Kyle Chard

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Kyle Chard recently completed his PhD and having started work at the Computation Institute at the University of Chicago is excited about his future prospects. Coming from a family of computer scientists, Kyle was keen to explore other options and enrolled in a BSc at Victoria in maths and physics. However, Kyle was soon drawn into computers and ended up attaining a BSc with First Class Honours in Computer Science.

"I'm a logical person - I like taking things apart and seeing how they work. Computer science is about making things work in the real world. I am also a practical person about my career - I want a career where I get to develop real solutions to real problems."

A presentation at Victoria on overseas internships was the starting point for an 18-month internship at IBM's Silicon Valley Laboratory.

"The environment at IBM was very multicultural and I made friends with interns from all over the world. I've kept in regular contact with many of the others and it's interesting to see where our careers are leading us and how they are developing. It was also interesting to work in an environment that, while commercially orientated, also valued creativity.

A highlight for me was "Think Fridays" where staff got to develop prototypes and work on projects they were interested in. There's a great deal of flexibility and that's what I like about working in this field. You're expected to work hard and deliver, but you can work at any time of the day or night - it's not a regular nine to five job."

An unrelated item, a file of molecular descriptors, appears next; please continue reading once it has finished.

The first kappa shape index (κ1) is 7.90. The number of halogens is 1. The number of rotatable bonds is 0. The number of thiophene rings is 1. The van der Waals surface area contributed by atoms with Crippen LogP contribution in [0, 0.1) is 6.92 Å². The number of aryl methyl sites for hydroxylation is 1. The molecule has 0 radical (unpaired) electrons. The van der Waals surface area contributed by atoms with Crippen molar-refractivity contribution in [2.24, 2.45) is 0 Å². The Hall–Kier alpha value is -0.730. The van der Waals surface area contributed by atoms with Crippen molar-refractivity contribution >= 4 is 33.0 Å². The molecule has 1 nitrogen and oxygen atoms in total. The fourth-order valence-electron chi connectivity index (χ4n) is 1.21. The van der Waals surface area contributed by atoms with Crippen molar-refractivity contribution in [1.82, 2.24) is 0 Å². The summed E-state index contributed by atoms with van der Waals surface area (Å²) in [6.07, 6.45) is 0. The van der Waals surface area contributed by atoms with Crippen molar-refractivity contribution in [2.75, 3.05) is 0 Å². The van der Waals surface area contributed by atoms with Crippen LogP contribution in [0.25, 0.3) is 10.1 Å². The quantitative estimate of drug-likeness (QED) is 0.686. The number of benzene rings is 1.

On returning to Victoria, Kyle decided to complete a PhD and is now in his final stages. He is researching economic meta-scheduling mechanisms for allocating tasks to specific resources in a Grid - a collection of networked computers which share resources in a dynamic organisation. Grids can be used to solve a diverse range of scientific problems as they can access large amounts of information and process it.

Kyle's research has taken him to top institutions around the world. He says his work at the University of Chicago and Argonne National Laboratory in the Globus Research Group stands out.

"Information is a valuable resource. Computer science gives scientists in other fields, such as cancer research, the chance to develop collaborative information networks. It is important that research, especially in the medical field, is shared as it accelerates the discovery of new approaches and hopefully cures.

"Central to this are distributed supercomputers that can link researchers working in different locations all over the world. The computers collect huge amounts of data, analyse and integrate the information and make it available to researchers incredibly quickly. In the near future I would like to work collaboratively with a group of researchers on large-scale scientific projects."